In the past few years, America’s largest brewer, Anheuser-Busch has stressed product attributes in an attempt to regain the perception of quality around its flagship brew, Budweiser. Their recent campaigns site Bud’s longstanding “commitment” to quality ingredients and original recipe, but do beer drinkers really care?
This is an age old question that marketers too often forget to ask. Sure the fact that A-B uses premium ingredients and processes matters to the company and its operations, but when it comes to picking a six-pack, is “quality and commitment” what goes through consumer’s mind when they’re looking for a cold one? As it turns out, it’s probably not top of mind nor their biggest motivator.
Over the past year sales for Bud have declined under their attribute driven campaign. To stem the sales decline, A-B and its agency have returned to the more emotional approach for selling that served it so well for so long. (Think the old the 1980s campaign “For all you do, This Bud’s for you”)
While highlighting product benefits is important, these benefits must also connect with the consumer in a way that resonates with them. Consumers will make their own judgments about the “quality” of your product based on their experience. As advertisers it’s our job to build emotions into the experience they have with a brand.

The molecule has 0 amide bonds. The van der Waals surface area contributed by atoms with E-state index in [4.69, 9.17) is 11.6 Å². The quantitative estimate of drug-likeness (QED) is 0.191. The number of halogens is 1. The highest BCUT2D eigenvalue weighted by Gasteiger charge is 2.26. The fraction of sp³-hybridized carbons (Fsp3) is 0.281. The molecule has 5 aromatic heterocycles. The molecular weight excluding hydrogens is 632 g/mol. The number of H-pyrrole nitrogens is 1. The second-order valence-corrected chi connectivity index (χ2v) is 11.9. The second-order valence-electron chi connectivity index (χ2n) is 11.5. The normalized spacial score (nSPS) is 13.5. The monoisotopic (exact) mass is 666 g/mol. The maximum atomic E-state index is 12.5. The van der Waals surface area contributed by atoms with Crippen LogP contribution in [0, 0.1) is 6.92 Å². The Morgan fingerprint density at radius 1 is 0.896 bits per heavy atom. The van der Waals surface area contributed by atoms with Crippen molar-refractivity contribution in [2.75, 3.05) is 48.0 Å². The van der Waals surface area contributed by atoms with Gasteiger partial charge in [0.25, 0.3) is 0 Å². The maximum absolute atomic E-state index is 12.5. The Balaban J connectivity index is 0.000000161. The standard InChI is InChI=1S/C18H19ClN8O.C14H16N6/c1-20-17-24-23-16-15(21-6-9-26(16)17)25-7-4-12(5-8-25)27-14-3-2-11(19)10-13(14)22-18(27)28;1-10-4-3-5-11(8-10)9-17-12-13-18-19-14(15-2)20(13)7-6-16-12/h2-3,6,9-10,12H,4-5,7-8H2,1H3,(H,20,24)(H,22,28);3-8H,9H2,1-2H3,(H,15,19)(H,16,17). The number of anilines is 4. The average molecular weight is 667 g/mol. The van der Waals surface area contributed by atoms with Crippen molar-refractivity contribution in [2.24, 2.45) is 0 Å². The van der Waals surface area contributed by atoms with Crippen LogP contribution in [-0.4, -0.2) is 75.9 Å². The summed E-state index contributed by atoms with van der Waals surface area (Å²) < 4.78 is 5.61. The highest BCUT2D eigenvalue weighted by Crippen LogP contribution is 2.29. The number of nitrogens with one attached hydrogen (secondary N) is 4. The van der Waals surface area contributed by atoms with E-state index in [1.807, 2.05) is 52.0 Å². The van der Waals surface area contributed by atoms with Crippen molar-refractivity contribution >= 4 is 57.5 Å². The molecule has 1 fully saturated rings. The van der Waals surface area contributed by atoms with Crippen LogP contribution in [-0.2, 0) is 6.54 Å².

Vancouver Island Brewery is a great local example of a brewer who gets the power of the emotional connection. The company was the first brewery on Vancouver Island, and it is still one of the largest. While their beers are made from the highest quality ingredients, and their packs are the freshest on the Island, their marketing department has recognized that these attributes are not the emotional drivers that bond beer-drinkers to their brands.
VIB has focused the branding of its North American style lager, Vancouver Islander, on what bonds people from Vancouver Island together. VIB’s aim for their latest campaign is not to establish awareness around Islander’s attributes, but rather to have the brand become a social badge that tells other Islanders you are one of them.
Stay tuned to see how beer drinkers in America and on Vancouver Island will respond to beer that not only quenches their thirst, but gives them a tangible connection to their tribe.